To import more electricity into Maryland from other generation facilities requires approximately $800 million worth of upgrades and new construction to high-voltage power lines throughout Maryland, Delaware, and Pennsylvania. The cost of the upgrades will be passed onto ratepayers in the areas where the upgrades are made. While the majority of the costs will be borne by Marylanders, about 20 percent or $160 million will fall on ratepayers in Pennsylvania. The crux of the problem, however, is that the upgrades will not be completed until sometime in 2028.

The real question is, what happens to Maryland and the City of Baltimore for those three years between the announced closure date of June 2025 and the necessary transmission line upgrades which are projected to be completed in 2028?  PJM has requested a voluntary agreement to delay the proposed shutdown to allow time to bring replacement power online. So far, that effort has been rejected. Frankly, it is unclear whether Maryland or the City of Baltimore understand the dilemma they are in and just how rapidly disaster is approaching.

Unfortunately, this scenario is being repeated throughout the PJM grid and the United States. The knee-jerk reaction to move to so-called “green energy” is occurring without considering the ramifications of what powers our daily lives.

For many years, we have become accustomed to flipping a switch and our lights come on. That reliability rests solely on thermal generation that can be brought online 24 hours a day, 7 days a week, 365 days a year without regard to weather, time of day, or duration. The inevitable fact is that as we introduce more of the so-called renewable electric generation, which is intermittent and of limited duration, into the grid, the more the grid will become intermittent and of limited duration. States like Maryland will soon face the consequences of short-sighted energy decisions. Sadly, Pennsylvanians will pay for it.

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WHITE: It’s Time for Voters to Let Democrats Know Enough Is Enough

For an alternate viewpoint see: GUINEY: Your Freedom is on the Ballot This November

Nearly a year ago in December 2021, President Joe Biden declared inflation had peaked at 6.8 percent and predicted it would decline shortly and “rapidly.” In June, seven months later, we saw inflation surge by 9.1 percent. September was not much better, with prices rising 8.2 percent over the prior year. The state of our economy has had far-reaching impacts on working families and our seniors on fixed incomes.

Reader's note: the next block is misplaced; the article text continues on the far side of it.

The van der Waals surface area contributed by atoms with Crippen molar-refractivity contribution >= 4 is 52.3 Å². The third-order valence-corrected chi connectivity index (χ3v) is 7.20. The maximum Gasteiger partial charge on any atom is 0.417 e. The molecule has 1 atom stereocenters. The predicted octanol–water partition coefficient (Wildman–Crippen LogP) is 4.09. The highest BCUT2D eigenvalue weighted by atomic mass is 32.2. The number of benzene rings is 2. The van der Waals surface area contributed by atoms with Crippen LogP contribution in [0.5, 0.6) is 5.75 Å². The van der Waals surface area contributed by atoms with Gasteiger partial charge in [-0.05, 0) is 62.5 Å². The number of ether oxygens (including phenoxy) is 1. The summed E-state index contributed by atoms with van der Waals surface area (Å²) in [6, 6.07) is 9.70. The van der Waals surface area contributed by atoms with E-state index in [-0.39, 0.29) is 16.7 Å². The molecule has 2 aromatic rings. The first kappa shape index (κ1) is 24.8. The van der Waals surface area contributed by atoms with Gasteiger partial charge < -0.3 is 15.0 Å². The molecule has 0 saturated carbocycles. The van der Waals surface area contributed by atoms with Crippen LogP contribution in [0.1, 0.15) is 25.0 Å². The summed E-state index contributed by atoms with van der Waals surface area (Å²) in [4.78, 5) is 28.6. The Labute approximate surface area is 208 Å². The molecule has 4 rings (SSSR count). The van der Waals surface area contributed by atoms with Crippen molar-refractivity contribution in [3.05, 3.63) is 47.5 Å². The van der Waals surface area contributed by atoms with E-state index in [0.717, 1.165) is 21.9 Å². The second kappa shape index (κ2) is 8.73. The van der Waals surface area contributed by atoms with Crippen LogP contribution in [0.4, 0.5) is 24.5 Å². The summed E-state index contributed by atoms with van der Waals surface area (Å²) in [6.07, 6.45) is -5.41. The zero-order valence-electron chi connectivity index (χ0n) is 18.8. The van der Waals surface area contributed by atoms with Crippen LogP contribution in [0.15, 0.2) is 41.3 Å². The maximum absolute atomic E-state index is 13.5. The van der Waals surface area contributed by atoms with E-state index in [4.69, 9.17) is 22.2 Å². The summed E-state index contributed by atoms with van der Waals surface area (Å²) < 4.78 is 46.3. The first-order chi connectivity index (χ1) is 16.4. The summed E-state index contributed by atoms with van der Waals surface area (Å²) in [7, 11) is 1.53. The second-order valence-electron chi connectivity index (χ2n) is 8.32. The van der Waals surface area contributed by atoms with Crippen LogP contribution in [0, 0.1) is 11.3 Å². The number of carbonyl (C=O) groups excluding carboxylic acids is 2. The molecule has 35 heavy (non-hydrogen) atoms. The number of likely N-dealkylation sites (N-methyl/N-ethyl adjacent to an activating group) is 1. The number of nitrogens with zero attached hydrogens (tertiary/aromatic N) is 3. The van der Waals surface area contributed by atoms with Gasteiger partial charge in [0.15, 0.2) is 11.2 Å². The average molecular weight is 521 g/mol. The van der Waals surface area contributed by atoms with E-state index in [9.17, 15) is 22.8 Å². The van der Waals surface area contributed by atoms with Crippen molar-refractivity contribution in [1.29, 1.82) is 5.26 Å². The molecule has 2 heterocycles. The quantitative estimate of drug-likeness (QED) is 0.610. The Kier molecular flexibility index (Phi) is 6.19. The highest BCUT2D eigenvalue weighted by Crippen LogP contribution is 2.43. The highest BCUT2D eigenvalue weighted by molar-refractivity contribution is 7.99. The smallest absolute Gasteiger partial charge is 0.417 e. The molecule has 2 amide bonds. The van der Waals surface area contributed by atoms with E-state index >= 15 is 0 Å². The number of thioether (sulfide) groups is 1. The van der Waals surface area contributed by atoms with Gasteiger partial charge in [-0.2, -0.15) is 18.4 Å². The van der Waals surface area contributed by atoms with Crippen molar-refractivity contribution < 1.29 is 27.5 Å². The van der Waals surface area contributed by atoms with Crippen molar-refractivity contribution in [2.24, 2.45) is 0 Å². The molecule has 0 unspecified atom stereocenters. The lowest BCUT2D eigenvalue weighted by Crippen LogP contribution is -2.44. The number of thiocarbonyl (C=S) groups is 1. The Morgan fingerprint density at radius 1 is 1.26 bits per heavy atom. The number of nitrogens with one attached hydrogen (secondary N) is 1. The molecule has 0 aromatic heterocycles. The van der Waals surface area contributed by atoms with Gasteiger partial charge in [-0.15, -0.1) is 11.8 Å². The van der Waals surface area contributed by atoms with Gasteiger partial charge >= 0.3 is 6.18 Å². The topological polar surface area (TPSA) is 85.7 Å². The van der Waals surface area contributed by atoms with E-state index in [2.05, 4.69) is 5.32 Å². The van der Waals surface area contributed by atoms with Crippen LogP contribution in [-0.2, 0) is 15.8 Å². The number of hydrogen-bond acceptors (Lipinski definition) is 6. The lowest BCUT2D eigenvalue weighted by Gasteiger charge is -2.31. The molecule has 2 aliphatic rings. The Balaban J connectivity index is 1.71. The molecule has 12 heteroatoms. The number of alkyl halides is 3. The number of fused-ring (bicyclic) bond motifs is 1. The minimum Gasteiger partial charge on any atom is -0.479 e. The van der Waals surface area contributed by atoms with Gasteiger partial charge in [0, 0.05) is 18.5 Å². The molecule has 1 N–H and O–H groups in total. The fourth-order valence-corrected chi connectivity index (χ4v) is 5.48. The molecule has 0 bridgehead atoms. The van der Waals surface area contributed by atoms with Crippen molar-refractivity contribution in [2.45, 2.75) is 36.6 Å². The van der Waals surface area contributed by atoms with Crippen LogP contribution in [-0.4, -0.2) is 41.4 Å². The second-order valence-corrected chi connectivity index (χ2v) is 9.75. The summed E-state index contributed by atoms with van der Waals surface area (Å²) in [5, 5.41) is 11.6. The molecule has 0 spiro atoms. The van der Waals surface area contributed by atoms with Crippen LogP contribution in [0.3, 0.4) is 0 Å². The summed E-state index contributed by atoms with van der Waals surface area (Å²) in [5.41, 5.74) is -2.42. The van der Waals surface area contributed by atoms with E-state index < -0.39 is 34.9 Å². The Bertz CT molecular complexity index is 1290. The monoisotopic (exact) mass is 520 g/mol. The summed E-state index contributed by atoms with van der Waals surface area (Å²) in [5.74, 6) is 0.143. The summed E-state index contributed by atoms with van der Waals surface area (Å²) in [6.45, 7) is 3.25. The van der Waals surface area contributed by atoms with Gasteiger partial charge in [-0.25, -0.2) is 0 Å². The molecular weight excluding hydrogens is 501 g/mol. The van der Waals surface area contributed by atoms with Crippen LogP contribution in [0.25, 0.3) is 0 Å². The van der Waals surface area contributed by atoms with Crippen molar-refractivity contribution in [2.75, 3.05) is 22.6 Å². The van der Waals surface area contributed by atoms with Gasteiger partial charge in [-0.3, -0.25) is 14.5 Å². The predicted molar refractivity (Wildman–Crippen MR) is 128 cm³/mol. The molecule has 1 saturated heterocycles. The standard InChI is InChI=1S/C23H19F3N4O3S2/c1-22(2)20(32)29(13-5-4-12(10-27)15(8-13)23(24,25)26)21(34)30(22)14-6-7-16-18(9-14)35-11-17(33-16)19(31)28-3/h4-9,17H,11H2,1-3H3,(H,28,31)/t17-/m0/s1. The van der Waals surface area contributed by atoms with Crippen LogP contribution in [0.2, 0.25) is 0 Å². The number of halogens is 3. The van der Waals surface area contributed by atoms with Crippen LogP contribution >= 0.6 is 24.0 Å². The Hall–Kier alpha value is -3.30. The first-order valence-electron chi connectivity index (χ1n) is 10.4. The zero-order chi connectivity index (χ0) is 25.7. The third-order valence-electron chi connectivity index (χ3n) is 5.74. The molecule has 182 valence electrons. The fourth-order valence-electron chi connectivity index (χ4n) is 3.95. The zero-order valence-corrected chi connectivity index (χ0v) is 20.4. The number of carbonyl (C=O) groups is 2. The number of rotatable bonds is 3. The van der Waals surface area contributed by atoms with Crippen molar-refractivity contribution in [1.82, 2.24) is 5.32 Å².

The average 401k has lost 25 percent of its value due to the economic downturn. Since Biden took office, Americans’ monthly savings have fallen 83 percent. Mortgage rates are at 20-year highs, placing the dream of homeownership out of reach for too many individuals. Meanwhile, more than half of workers are seeing their real wages lag behind inflation by 9 percent, the equivalent of losing a full month’s pay.  Economists at the Dallas Federal Reserve have labeled it the “most severe” pay cut in 25 years. With income falling behind the rising cost of goods and services, it’s no wonder that so many Pennsylvanians are struggling.

In the Philadelphia region, electricity costs are up more than 20 percent compared to just one year ago.  The cost to fill up your car or truck at the gas station is nearly 60 percent higher than it was two years ago.  And consumers can expect more bad news in the coming months as home-heating bills are projected to reach a 25-year high. A trip to the grocery store is not much better. Since Biden took office, the price of eggs is up 98 percent, chicken breasts are up 46 percent, bacon is up 27 percent, flour is up 25 percent, and sugar is up 23 percent.